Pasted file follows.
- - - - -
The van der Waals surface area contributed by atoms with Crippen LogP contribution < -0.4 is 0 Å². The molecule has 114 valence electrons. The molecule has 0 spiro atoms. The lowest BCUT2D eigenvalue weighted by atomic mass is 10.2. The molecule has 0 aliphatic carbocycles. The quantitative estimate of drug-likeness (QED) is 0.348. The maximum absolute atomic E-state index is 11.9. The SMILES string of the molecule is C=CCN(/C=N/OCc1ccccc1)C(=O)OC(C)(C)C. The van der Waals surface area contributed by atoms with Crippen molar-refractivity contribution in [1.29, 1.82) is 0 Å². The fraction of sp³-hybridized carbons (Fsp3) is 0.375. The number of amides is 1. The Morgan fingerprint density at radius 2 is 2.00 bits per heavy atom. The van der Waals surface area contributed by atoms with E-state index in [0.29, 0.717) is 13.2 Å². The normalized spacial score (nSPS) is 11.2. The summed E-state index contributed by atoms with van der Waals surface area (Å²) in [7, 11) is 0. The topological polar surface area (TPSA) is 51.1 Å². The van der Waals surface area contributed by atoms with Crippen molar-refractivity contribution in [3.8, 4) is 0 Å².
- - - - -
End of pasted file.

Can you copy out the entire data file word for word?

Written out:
The van der Waals surface area contributed by atoms with Crippen LogP contribution < -0.4 is 0 Å². The molecule has 114 valence electrons. The molecule has 0 spiro atoms. The lowest BCUT2D eigenvalue weighted by atomic mass is 10.2. The molecule has 0 aliphatic carbocycles. The quantitative estimate of drug-likeness (QED) is 0.348. The maximum absolute atomic E-state index is 11.9. The SMILES string of the molecule is C=CCN(/C=N/OCc1ccccc1)C(=O)OC(C)(C)C. The van der Waals surface area contributed by atoms with Crippen molar-refractivity contribution in [1.29, 1.82) is 0 Å². The fraction of sp³-hybridized carbons (Fsp3) is 0.375. The number of amides is 1. The Morgan fingerprint density at radius 2 is 2.00 bits per heavy atom. The van der Waals surface area contributed by atoms with E-state index in [0.29, 0.717) is 13.2 Å². The normalized spacial score (nSPS) is 11.2. The summed E-state index contributed by atoms with van der Waals surface area (Å²) in [7, 11) is 0. The topological polar surface area (TPSA) is 51.1 Å². The van der Waals surface area contributed by atoms with Crippen molar-refractivity contribution in [3.8, 4) is 0 Å².